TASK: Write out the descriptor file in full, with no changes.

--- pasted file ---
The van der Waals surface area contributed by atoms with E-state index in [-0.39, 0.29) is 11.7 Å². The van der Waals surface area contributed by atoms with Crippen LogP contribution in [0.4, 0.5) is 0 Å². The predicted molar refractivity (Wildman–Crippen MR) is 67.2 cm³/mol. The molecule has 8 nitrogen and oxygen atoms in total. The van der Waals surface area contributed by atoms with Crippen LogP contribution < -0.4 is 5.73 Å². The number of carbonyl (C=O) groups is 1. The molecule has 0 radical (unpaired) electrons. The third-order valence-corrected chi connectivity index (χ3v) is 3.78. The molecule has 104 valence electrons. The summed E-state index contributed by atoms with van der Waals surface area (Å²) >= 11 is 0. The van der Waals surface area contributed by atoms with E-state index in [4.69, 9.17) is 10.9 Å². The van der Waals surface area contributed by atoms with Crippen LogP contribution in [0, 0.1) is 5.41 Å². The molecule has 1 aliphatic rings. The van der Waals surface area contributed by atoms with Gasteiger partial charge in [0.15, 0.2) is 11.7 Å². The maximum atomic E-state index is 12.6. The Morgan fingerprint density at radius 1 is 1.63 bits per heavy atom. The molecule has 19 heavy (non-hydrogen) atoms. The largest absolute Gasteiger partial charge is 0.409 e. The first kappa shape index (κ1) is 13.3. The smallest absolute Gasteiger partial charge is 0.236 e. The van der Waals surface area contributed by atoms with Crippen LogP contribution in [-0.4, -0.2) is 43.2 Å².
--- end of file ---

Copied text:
The van der Waals surface area contributed by atoms with E-state index in [-0.39, 0.29) is 11.7 Å². The van der Waals surface area contributed by atoms with Crippen LogP contribution in [0.4, 0.5) is 0 Å². The predicted molar refractivity (Wildman–Crippen MR) is 67.2 cm³/mol. The molecule has 8 nitrogen and oxygen atoms in total. The van der Waals surface area contributed by atoms with Crippen LogP contribution < -0.4 is 5.73 Å². The number of carbonyl (C=O) groups is 1. The molecule has 0 radical (unpaired) electrons. The third-order valence-corrected chi connectivity index (χ3v) is 3.78. The molecule has 104 valence electrons. The summed E-state index contributed by atoms with van der Waals surface area (Å²) >= 11 is 0. The van der Waals surface area contributed by atoms with E-state index in [4.69, 9.17) is 10.9 Å². The van der Waals surface area contributed by atoms with Crippen LogP contribution in [0, 0.1) is 5.41 Å². The molecule has 1 aliphatic rings. The van der Waals surface area contributed by atoms with Gasteiger partial charge in [0.15, 0.2) is 11.7 Å². The maximum atomic E-state index is 12.6. The Morgan fingerprint density at radius 1 is 1.63 bits per heavy atom. The molecule has 19 heavy (non-hydrogen) atoms. The largest absolute Gasteiger partial charge is 0.409 e. The first kappa shape index (κ1) is 13.3. The smallest absolute Gasteiger partial charge is 0.236 e. The van der Waals surface area contributed by atoms with Crippen LogP contribution in [-0.4, -0.2) is 43.2 Å².